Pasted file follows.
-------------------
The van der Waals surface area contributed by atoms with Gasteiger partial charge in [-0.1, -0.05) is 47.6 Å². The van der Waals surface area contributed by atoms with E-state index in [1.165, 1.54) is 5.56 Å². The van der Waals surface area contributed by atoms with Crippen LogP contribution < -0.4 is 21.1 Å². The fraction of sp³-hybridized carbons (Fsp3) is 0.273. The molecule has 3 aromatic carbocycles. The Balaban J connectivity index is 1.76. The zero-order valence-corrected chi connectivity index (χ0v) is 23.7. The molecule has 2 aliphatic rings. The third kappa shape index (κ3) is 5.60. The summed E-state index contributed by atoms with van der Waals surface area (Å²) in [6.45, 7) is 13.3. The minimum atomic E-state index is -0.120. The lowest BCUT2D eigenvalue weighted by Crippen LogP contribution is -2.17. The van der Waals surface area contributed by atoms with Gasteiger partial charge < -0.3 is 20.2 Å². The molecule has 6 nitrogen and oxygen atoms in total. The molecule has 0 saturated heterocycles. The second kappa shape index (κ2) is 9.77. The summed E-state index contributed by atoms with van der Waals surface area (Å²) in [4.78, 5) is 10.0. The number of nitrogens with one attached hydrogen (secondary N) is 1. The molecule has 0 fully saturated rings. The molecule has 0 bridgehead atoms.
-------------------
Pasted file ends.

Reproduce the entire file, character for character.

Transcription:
The van der Waals surface area contributed by atoms with Gasteiger partial charge in [-0.1, -0.05) is 47.6 Å². The van der Waals surface area contributed by atoms with E-state index in [1.165, 1.54) is 5.56 Å². The van der Waals surface area contributed by atoms with Crippen LogP contribution < -0.4 is 21.1 Å². The fraction of sp³-hybridized carbons (Fsp3) is 0.273. The molecule has 3 aromatic carbocycles. The Balaban J connectivity index is 1.76. The zero-order valence-corrected chi connectivity index (χ0v) is 23.7. The molecule has 2 aliphatic rings. The third kappa shape index (κ3) is 5.60. The summed E-state index contributed by atoms with van der Waals surface area (Å²) in [6.45, 7) is 13.3. The minimum atomic E-state index is -0.120. The lowest BCUT2D eigenvalue weighted by Crippen LogP contribution is -2.17. The van der Waals surface area contributed by atoms with Gasteiger partial charge < -0.3 is 20.2 Å². The molecule has 6 nitrogen and oxygen atoms in total. The molecule has 0 saturated heterocycles. The second kappa shape index (κ2) is 9.77. The summed E-state index contributed by atoms with van der Waals surface area (Å²) in [4.78, 5) is 10.0. The number of nitrogens with one attached hydrogen (secondary N) is 1. The molecule has 0 fully saturated rings. The molecule has 0 bridgehead atoms.